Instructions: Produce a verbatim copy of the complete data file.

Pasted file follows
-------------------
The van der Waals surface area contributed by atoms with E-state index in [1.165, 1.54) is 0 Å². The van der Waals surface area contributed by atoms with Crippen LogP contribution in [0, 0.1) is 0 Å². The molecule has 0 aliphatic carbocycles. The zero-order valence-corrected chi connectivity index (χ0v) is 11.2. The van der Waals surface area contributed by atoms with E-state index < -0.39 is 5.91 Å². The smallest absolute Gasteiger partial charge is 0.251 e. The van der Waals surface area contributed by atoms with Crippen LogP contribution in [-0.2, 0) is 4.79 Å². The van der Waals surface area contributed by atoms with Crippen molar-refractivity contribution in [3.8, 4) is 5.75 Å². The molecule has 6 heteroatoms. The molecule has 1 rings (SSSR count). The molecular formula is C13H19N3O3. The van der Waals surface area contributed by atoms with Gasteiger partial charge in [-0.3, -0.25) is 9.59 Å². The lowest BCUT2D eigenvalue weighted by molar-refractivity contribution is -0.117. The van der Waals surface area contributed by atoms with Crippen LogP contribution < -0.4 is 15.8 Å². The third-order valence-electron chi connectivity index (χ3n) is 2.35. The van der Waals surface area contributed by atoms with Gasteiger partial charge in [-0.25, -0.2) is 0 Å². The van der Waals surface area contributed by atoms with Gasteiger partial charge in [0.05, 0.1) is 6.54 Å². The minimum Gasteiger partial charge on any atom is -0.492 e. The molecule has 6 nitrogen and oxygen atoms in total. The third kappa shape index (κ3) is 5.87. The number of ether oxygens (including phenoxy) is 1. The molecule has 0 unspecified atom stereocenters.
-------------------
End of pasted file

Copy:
The van der Waals surface area contributed by atoms with E-state index in [1.165, 1.54) is 0 Å². The van der Waals surface area contributed by atoms with Crippen LogP contribution in [0, 0.1) is 0 Å². The molecule has 0 aliphatic carbocycles. The zero-order valence-corrected chi connectivity index (χ0v) is 11.2. The van der Waals surface area contributed by atoms with E-state index < -0.39 is 5.91 Å². The smallest absolute Gasteiger partial charge is 0.251 e. The van der Waals surface area contributed by atoms with Crippen LogP contribution in [-0.2, 0) is 4.79 Å². The van der Waals surface area contributed by atoms with Crippen molar-refractivity contribution in [3.8, 4) is 5.75 Å². The molecule has 6 heteroatoms. The molecule has 1 rings (SSSR count). The molecular formula is C13H19N3O3. The van der Waals surface area contributed by atoms with Gasteiger partial charge in [-0.3, -0.25) is 9.59 Å². The lowest BCUT2D eigenvalue weighted by molar-refractivity contribution is -0.117. The van der Waals surface area contributed by atoms with Crippen LogP contribution < -0.4 is 15.8 Å². The third-order valence-electron chi connectivity index (χ3n) is 2.35. The van der Waals surface area contributed by atoms with Gasteiger partial charge in [-0.25, -0.2) is 0 Å². The van der Waals surface area contributed by atoms with Gasteiger partial charge in [0.05, 0.1) is 6.54 Å². The minimum Gasteiger partial charge on any atom is -0.492 e. The molecule has 6 nitrogen and oxygen atoms in total. The third kappa shape index (κ3) is 5.87. The number of ether oxygens (including phenoxy) is 1. The molecule has 0 unspecified atom stereocenters.